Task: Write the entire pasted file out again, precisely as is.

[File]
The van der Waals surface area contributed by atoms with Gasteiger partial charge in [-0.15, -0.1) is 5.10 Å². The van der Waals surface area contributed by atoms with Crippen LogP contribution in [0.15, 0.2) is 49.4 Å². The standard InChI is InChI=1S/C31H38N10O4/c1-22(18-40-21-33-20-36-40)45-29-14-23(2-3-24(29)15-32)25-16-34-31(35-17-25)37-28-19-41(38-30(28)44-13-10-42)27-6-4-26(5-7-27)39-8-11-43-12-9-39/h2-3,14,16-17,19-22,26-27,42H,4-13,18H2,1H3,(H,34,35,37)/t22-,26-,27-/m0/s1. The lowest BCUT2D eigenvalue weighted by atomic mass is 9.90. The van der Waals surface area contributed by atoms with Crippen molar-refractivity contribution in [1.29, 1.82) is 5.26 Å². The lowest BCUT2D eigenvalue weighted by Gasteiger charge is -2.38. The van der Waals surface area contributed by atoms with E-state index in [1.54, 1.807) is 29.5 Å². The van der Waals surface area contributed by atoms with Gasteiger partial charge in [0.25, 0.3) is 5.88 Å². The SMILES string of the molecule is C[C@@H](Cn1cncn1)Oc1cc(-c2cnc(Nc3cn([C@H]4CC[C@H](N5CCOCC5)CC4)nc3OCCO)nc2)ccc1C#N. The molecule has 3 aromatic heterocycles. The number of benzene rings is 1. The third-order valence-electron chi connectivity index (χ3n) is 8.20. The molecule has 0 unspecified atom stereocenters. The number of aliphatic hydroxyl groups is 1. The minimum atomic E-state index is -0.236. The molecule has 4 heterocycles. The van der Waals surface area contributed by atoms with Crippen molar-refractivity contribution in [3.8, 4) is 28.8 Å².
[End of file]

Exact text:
The van der Waals surface area contributed by atoms with Gasteiger partial charge in [-0.15, -0.1) is 5.10 Å². The van der Waals surface area contributed by atoms with Crippen LogP contribution in [0.15, 0.2) is 49.4 Å². The standard InChI is InChI=1S/C31H38N10O4/c1-22(18-40-21-33-20-36-40)45-29-14-23(2-3-24(29)15-32)25-16-34-31(35-17-25)37-28-19-41(38-30(28)44-13-10-42)27-6-4-26(5-7-27)39-8-11-43-12-9-39/h2-3,14,16-17,19-22,26-27,42H,4-13,18H2,1H3,(H,34,35,37)/t22-,26-,27-/m0/s1. The lowest BCUT2D eigenvalue weighted by atomic mass is 9.90. The van der Waals surface area contributed by atoms with Crippen molar-refractivity contribution in [1.29, 1.82) is 5.26 Å². The lowest BCUT2D eigenvalue weighted by Gasteiger charge is -2.38. The van der Waals surface area contributed by atoms with E-state index in [1.54, 1.807) is 29.5 Å². The van der Waals surface area contributed by atoms with Gasteiger partial charge in [0.25, 0.3) is 5.88 Å². The SMILES string of the molecule is C[C@@H](Cn1cncn1)Oc1cc(-c2cnc(Nc3cn([C@H]4CC[C@H](N5CCOCC5)CC4)nc3OCCO)nc2)ccc1C#N. The molecule has 3 aromatic heterocycles. The number of benzene rings is 1. The third-order valence-electron chi connectivity index (χ3n) is 8.20. The molecule has 0 unspecified atom stereocenters. The number of aliphatic hydroxyl groups is 1. The minimum atomic E-state index is -0.236. The molecule has 4 heterocycles. The van der Waals surface area contributed by atoms with Crippen molar-refractivity contribution in [3.8, 4) is 28.8 Å².